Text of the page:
The Boss's Letter to You is a rocking exercise in nostalgia,  gratitude, and hope.
Bruce Springsteen in “Bruce Springsteen’s Letter to You”
Credit: Apple TV+

In a moment when we are starved for the kinetic energy and giddy thrum of reveling to live music in darkened venues, cueing up both Letter to You, the new album from Bruce Springsteen and the E Street Band, and its Apple TV + companion documentary, is like sitting down to a buffet in an oasis.

While the 12-track album — including the reworking of three unreleased tunes from the '70s — is a solid entry into the band's catalog, mining rich veins of nostalgia, gratitude, and hope, the documentary offers all that and much more. The 90-minute film, directed by longtime Springsteen compatriot Thom Zimny, combines a behind-the-scenes look at the making of the album at Springsteen's rustic home studio over the course of five days — as well as a full live performances of 10 tracks,  archival footage and photos, and a narrative voiceover that is by turns illuminating, comic, and bittersweet. (Seriously, if Morgan Freeman ever hangs up his hat, the Boss could have a new career. And now he's got Broadway experience!)

Both projects are out Oct. 23 and continue in the same sepia-tinted frame of mind from Springsteens' 2016 memoir Born to Run, continued with his dramatized  Broadway stint  in 2017, and extended with the 2019 album/film combo of Western Stars. Ruminating on mortality, the loss of loved ones, the vigor of youth, and the need to celebrate what we have now, Letter to You feels like yet another piece of art that was crafted for just this moment — even if it is largely concerned with the rearview.

Bruce Springsteen in “Bruce Springsteen’s Letter to You”
Credit: Apple TV+

But as ethereally lovely as "I'll See You in My Dreams" is — feeling like a sly homage to Roy Orbison's "In Dreams — or how enjoyable the stroll through the mists of time may be on the sturdy rocker "Last Man Standing," or how perfectly vintage Springsteen the whisper-to-Wall-of-Sound lift of "Power of Prayer" is, the songs pack a more muscular wallop watching the band perform them in the film. "Ghosts," one of the few gleefully giddy pure rockers on the deliberate and contemplative collection, is a pleasing foot-stomper on record but a marrow-deep thrill to watch the group shoulder to shoulder belting out its gang vocals. (Although that song's nagging similarities to a few others including "When the Walls Came Down" by the Call and Steve Earle's "I Ain't Ever Satisfied" is a little distracting. The internet also informs that it's reminiscent of the Rolling Stones' "Sing This All Together" as well, so clearly a popular chord progression.)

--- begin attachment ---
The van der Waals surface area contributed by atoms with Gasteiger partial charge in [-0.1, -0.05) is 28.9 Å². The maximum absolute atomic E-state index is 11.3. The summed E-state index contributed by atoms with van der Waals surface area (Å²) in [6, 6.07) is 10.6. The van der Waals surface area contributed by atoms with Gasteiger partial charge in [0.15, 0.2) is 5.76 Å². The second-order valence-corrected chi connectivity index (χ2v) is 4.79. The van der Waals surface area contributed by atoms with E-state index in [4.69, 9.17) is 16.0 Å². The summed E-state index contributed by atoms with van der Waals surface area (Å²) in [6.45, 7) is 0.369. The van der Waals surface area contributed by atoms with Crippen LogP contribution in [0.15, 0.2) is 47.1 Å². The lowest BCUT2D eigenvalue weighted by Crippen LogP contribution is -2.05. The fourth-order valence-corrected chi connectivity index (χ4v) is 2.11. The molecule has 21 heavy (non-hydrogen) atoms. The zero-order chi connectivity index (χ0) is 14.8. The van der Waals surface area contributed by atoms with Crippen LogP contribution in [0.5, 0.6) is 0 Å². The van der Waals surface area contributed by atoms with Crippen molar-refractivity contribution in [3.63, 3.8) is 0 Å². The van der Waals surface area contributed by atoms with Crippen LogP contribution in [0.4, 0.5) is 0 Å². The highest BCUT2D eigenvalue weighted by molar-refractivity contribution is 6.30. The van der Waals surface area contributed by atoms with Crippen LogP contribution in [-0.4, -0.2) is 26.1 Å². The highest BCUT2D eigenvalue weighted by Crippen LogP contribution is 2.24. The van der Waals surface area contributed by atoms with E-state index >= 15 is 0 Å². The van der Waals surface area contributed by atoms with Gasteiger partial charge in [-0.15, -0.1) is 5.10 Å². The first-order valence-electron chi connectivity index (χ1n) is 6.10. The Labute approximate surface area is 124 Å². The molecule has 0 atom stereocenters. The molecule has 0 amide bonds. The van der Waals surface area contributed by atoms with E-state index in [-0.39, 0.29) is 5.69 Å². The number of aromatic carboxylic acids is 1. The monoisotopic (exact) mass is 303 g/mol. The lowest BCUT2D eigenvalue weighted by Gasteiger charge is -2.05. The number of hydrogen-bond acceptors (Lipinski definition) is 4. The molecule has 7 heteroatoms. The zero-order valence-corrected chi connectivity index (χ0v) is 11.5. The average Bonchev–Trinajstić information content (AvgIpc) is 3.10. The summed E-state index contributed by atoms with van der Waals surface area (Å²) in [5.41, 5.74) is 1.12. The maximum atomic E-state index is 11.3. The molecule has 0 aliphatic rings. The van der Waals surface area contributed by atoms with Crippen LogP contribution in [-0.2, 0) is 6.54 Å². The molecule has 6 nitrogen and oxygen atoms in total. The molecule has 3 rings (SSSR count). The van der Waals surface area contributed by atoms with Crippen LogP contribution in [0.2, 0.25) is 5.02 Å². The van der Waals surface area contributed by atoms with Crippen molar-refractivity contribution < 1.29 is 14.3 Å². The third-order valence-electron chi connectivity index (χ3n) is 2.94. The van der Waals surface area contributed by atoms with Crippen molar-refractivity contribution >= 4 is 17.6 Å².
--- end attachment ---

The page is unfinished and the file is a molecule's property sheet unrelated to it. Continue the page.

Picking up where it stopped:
And that may be part of the excitement, that the film is scratching a particular of-the-moment itch such that watching them play right now feels more vibrant than only listening to them play. (What Springsteen fan wouldn't kill for a show right now?) And maybe it's just a treat to see them and watch how Springsteen exults in this band of brothers and sisters, how he praises and salutes them in their first album together of mainly original material in eight years — and the first sessions in which they are recording live in a room together since Born in the U.S.A. Tributes to the late Danny Federici and Clarence Clemons, glockenspiels and sax solos, vivid character studies and allusions to the edge of town, it's all here, and if you are a longtime fan it's all deeply comforting.

Even though they don't break each song down bar by bar, the glimpse we do get of how the hive mind swarms to arrange the songs is a process nerd's dream.  We watch as the band members — guitarists Steven Van Zandt and Nils Lofgren, bass player Garry Tallent, drummer Max Weinberg, pianist Roy Bittan, sax man Jake Clemons, keyboardist Charlie Giordano, and backing vocalist-guitarst Patti Scialfa —gather around Bruce with notepads in hand as he plays an acoustic version of a tune and then work out the details together. He's the captain, but the ship doesn't run without every single person's contribution.

That Zimny intercuts this with footage of the band in the studio in the early days lends the whole package a sweetness that is always warm but never overly sentimental. (At one point, when Springsteen is talking about some of those earlier '70s tracks he is resurrecting for this project, he says with a self-deprecating laugh,  "Get ready for some wild lyrics.") It's a fantastic fly-on-the-wall experience that,  while obviously curated, in a time of social distance reminds fans of the true alchemy of these Rock & Roll Hall of Famers, and draws them as close as is currently allowed.

"I am in the middle of a 45-year conversation with these men and women that I’m surrounded by and with some of you," the 71 year-old singer-songwriter intones near the start of the doc, shot in the black and white that is never evident in his songs since, more than most, he understands the shades of grey.  "I’ve tried to make the conversation essential, fun, and entertaining."

Mission accomplished.


Letter to You, B+

Apple TV+'s Letter to You, A

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